In this article, we’ll look at the different types of metals and corrosion issues with glass balustrade systems. We will also look at how these metals fair in different corrosive environments like coastal regions and near swimming pools.

Marine environments for metals

We define in this article areas within 25 miles of the coastline or any area near a swimming pool to be a ‘Marine environment’ for metal. Distance from the sea and general weather conditions will also influence the corrosion rate.

A swimming pool surprisingly is also a harsh environment for metals. The reason for this is because the chemicals (chlorides and salts) used in swimming pools acts as a catalyst to the corrosion process.

Common metals used in glass balustrades

  1. Mild steel
  2. Stainless Steel
  3. Aluminum
  • Mild steel – a very common option used in the architectural metalwork’s industry. Mild steel is widely used in balustrade however, mild steel need post processing to prevent rapid corrosion. These post processing activities include coatings such as galvanising and/or powder coating.
  • Stainless steel – stainless steel is versatile metal that is used in nearly all industries. In most cases the correct grades of stainless steel do not require post processing such as mild steel (see guide on stainless steel). Stainless is available in two common grades in our balustrade products (304 and 316). The most important factor influencing corrosion is grade and finish (mirror polished or satin polished)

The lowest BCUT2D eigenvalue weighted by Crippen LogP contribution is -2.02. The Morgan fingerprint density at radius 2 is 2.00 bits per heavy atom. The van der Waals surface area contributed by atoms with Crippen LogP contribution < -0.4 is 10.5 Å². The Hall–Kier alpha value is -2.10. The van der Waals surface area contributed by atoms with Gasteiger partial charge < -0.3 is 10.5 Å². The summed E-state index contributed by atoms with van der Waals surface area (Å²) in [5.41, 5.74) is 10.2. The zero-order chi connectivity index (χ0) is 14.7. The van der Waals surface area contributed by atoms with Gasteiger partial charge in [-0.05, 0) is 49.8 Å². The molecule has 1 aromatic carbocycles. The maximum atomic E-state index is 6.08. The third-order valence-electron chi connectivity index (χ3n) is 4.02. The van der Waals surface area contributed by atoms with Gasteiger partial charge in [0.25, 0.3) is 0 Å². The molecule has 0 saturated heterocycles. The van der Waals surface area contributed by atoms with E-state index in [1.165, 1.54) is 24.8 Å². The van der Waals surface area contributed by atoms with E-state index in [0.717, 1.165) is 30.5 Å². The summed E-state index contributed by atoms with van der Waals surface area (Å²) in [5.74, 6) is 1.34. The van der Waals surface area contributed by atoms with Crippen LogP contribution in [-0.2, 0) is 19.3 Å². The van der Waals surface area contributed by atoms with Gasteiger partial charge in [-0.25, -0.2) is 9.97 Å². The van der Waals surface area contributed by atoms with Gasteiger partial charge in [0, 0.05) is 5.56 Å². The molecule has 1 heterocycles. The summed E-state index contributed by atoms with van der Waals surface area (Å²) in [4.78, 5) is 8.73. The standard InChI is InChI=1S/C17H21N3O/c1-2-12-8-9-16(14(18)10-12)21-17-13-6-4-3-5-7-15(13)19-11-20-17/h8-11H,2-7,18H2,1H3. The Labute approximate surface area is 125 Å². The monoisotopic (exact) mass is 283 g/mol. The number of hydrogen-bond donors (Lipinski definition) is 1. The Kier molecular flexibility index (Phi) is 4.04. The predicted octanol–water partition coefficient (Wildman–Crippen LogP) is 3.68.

• Aluminum – a widely used product in the glazing industry and favored for its lightweight and cost. Aluminum has good corrosion protection properties. The corrosion properties of aluminum can be improved by a process called anodising.

Choosing the right metal for coastal and marine environments with corrosion in mind

If you live in a marine environment, one of the most important choices that you will make is what material / balustrade system to go with. Your choice will determine how much routine maintenance you will need in keeping your balustrade looking new

  • Mild steel is a good choice but only if galvanised. It is important to note that galvanising does not last forever. You can look up your location and see the galvanising corrosion rate. It will give you a very rough guide as to how long the galvanising will last.
  • Aluminum is a good choice but it is essential that the aluminum is anodised as this increases the corrosion protection
  • Stainless steel is a great option for marine environments. For the best protection, we recommend mirror polished stainless steel in grade 316. We would advise against satin finish stainless steel being used in coastal regions, unless a routine maintenance program is put in place.

The Fixings

Fixings are often forgotten about but are the most important aspect for the strength and sturdiness of your glass balustrade system. In most cases, we wound recommend the use of stainless steel fixings when fixing to timber or concrete. Always speak to your structural engineer if you are unsure of what fixings to use.

The grades of stainless steel  

There are many types and grades of stainless steel but for balustrades – we offer two common grades 304 and 316.